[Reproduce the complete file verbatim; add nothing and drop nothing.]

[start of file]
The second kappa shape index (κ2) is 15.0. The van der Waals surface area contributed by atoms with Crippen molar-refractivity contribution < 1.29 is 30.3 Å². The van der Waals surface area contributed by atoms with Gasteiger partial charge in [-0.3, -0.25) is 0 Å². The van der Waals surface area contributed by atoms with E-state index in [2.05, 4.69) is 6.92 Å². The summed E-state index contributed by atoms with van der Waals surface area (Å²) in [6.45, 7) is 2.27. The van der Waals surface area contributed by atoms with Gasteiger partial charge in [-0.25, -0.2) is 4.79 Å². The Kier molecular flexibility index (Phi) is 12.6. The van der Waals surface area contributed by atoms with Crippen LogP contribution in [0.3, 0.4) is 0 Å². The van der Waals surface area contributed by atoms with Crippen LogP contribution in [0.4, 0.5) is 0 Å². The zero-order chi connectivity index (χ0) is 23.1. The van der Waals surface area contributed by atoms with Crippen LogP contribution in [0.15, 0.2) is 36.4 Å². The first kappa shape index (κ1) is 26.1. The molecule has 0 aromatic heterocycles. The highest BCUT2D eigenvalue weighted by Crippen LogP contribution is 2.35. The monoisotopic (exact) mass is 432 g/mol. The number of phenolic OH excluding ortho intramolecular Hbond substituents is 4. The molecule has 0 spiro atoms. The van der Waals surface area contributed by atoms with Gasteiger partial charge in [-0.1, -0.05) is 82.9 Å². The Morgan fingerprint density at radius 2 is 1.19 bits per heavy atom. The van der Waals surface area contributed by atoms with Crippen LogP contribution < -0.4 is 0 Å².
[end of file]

The second kappa shape index (κ2) is 15.0. The van der Waals surface area contributed by atoms with Crippen molar-refractivity contribution < 1.29 is 30.3 Å². The van der Waals surface area contributed by atoms with Gasteiger partial charge in [-0.3, -0.25) is 0 Å². The van der Waals surface area contributed by atoms with E-state index in [2.05, 4.69) is 6.92 Å². The summed E-state index contributed by atoms with van der Waals surface area (Å²) in [6.45, 7) is 2.27. The van der Waals surface area contributed by atoms with Gasteiger partial charge in [-0.25, -0.2) is 4.79 Å². The Kier molecular flexibility index (Phi) is 12.6. The van der Waals surface area contributed by atoms with Crippen LogP contribution in [0.3, 0.4) is 0 Å². The van der Waals surface area contributed by atoms with Crippen LogP contribution in [0.4, 0.5) is 0 Å². The zero-order chi connectivity index (χ0) is 23.1. The van der Waals surface area contributed by atoms with Crippen LogP contribution in [0.15, 0.2) is 36.4 Å². The first kappa shape index (κ1) is 26.1. The molecule has 0 aromatic heterocycles. The highest BCUT2D eigenvalue weighted by Crippen LogP contribution is 2.35. The monoisotopic (exact) mass is 432 g/mol. The number of phenolic OH excluding ortho intramolecular Hbond substituents is 4. The molecule has 0 spiro atoms. The van der Waals surface area contributed by atoms with Gasteiger partial charge in [-0.1, -0.05) is 82.9 Å². The Morgan fingerprint density at radius 2 is 1.19 bits per heavy atom. The van der Waals surface area contributed by atoms with Crippen LogP contribution < -0.4 is 0 Å².